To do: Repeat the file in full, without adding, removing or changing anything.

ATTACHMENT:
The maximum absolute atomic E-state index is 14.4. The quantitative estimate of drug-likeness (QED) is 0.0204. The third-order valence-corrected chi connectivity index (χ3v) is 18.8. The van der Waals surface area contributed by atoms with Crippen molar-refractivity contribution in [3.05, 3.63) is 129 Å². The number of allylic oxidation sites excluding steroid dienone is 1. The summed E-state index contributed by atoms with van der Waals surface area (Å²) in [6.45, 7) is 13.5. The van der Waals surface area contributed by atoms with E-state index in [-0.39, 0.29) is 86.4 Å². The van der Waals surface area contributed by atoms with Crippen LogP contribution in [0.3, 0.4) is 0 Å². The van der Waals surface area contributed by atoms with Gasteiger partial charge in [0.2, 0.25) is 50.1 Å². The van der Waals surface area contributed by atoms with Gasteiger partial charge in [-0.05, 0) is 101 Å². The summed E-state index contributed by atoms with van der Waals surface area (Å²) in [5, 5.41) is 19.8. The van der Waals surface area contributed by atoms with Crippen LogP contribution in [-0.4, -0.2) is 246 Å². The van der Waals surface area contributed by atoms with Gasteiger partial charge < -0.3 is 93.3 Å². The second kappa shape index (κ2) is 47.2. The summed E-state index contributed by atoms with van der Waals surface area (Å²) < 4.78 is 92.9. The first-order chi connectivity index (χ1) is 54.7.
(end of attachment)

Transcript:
The maximum absolute atomic E-state index is 14.4. The quantitative estimate of drug-likeness (QED) is 0.0204. The third-order valence-corrected chi connectivity index (χ3v) is 18.8. The van der Waals surface area contributed by atoms with Crippen molar-refractivity contribution in [3.05, 3.63) is 129 Å². The number of allylic oxidation sites excluding steroid dienone is 1. The summed E-state index contributed by atoms with van der Waals surface area (Å²) in [6.45, 7) is 13.5. The van der Waals surface area contributed by atoms with E-state index in [-0.39, 0.29) is 86.4 Å². The van der Waals surface area contributed by atoms with Crippen LogP contribution in [0.3, 0.4) is 0 Å². The van der Waals surface area contributed by atoms with Gasteiger partial charge in [0.2, 0.25) is 50.1 Å². The van der Waals surface area contributed by atoms with Gasteiger partial charge in [-0.05, 0) is 101 Å². The summed E-state index contributed by atoms with van der Waals surface area (Å²) in [5, 5.41) is 19.8. The van der Waals surface area contributed by atoms with Crippen LogP contribution in [-0.4, -0.2) is 246 Å². The van der Waals surface area contributed by atoms with Gasteiger partial charge < -0.3 is 93.3 Å². The second kappa shape index (κ2) is 47.2. The summed E-state index contributed by atoms with van der Waals surface area (Å²) < 4.78 is 92.9. The first-order chi connectivity index (χ1) is 54.7.